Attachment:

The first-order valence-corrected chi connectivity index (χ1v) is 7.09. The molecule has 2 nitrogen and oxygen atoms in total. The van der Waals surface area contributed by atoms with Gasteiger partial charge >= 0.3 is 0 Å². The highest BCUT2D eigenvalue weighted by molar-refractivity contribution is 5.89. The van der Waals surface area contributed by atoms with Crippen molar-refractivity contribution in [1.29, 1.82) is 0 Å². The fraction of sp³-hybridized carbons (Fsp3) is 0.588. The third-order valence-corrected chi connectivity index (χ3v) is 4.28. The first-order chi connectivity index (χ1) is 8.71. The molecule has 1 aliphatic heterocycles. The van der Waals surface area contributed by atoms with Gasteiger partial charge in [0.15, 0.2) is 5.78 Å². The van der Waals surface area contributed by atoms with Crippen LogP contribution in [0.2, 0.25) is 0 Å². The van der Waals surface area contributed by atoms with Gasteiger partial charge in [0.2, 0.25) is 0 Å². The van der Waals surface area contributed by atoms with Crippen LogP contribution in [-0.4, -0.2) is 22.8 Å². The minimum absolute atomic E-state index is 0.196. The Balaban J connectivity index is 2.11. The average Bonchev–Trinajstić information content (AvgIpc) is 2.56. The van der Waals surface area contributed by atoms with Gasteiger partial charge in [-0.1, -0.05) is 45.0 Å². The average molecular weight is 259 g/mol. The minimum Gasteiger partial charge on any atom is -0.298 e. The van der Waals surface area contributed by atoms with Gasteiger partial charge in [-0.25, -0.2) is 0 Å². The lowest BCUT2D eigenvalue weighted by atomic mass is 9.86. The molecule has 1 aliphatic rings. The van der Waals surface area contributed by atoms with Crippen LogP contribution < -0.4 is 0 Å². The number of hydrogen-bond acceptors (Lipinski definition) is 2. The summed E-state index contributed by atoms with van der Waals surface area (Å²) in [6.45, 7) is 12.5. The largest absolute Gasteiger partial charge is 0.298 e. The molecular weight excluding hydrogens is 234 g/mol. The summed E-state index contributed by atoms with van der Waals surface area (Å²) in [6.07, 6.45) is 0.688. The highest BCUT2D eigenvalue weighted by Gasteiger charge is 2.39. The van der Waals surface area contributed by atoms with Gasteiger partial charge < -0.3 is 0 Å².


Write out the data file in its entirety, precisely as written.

The first-order valence-corrected chi connectivity index (χ1v) is 7.09. The molecule has 2 nitrogen and oxygen atoms in total. The van der Waals surface area contributed by atoms with Gasteiger partial charge >= 0.3 is 0 Å². The highest BCUT2D eigenvalue weighted by molar-refractivity contribution is 5.89. The van der Waals surface area contributed by atoms with Crippen molar-refractivity contribution in [1.29, 1.82) is 0 Å². The fraction of sp³-hybridized carbons (Fsp3) is 0.588. The third-order valence-corrected chi connectivity index (χ3v) is 4.28. The first-order chi connectivity index (χ1) is 8.71. The molecule has 1 aliphatic heterocycles. The van der Waals surface area contributed by atoms with Gasteiger partial charge in [0.15, 0.2) is 5.78 Å². The van der Waals surface area contributed by atoms with Crippen LogP contribution in [0.2, 0.25) is 0 Å². The van der Waals surface area contributed by atoms with Gasteiger partial charge in [0.2, 0.25) is 0 Å². The van der Waals surface area contributed by atoms with Crippen LogP contribution in [-0.4, -0.2) is 22.8 Å². The minimum absolute atomic E-state index is 0.196. The Balaban J connectivity index is 2.11. The average Bonchev–Trinajstić information content (AvgIpc) is 2.56. The van der Waals surface area contributed by atoms with Gasteiger partial charge in [-0.1, -0.05) is 45.0 Å². The average molecular weight is 259 g/mol. The minimum Gasteiger partial charge on any atom is -0.298 e. The van der Waals surface area contributed by atoms with Gasteiger partial charge in [-0.25, -0.2) is 0 Å². The lowest BCUT2D eigenvalue weighted by atomic mass is 9.86. The molecule has 1 aliphatic rings. The van der Waals surface area contributed by atoms with Crippen LogP contribution < -0.4 is 0 Å². The number of hydrogen-bond acceptors (Lipinski definition) is 2. The summed E-state index contributed by atoms with van der Waals surface area (Å²) in [6.45, 7) is 12.5. The largest absolute Gasteiger partial charge is 0.298 e. The molecular weight excluding hydrogens is 234 g/mol. The summed E-state index contributed by atoms with van der Waals surface area (Å²) in [6.07, 6.45) is 0.688. The highest BCUT2D eigenvalue weighted by Gasteiger charge is 2.39. The van der Waals surface area contributed by atoms with Gasteiger partial charge < -0.3 is 0 Å².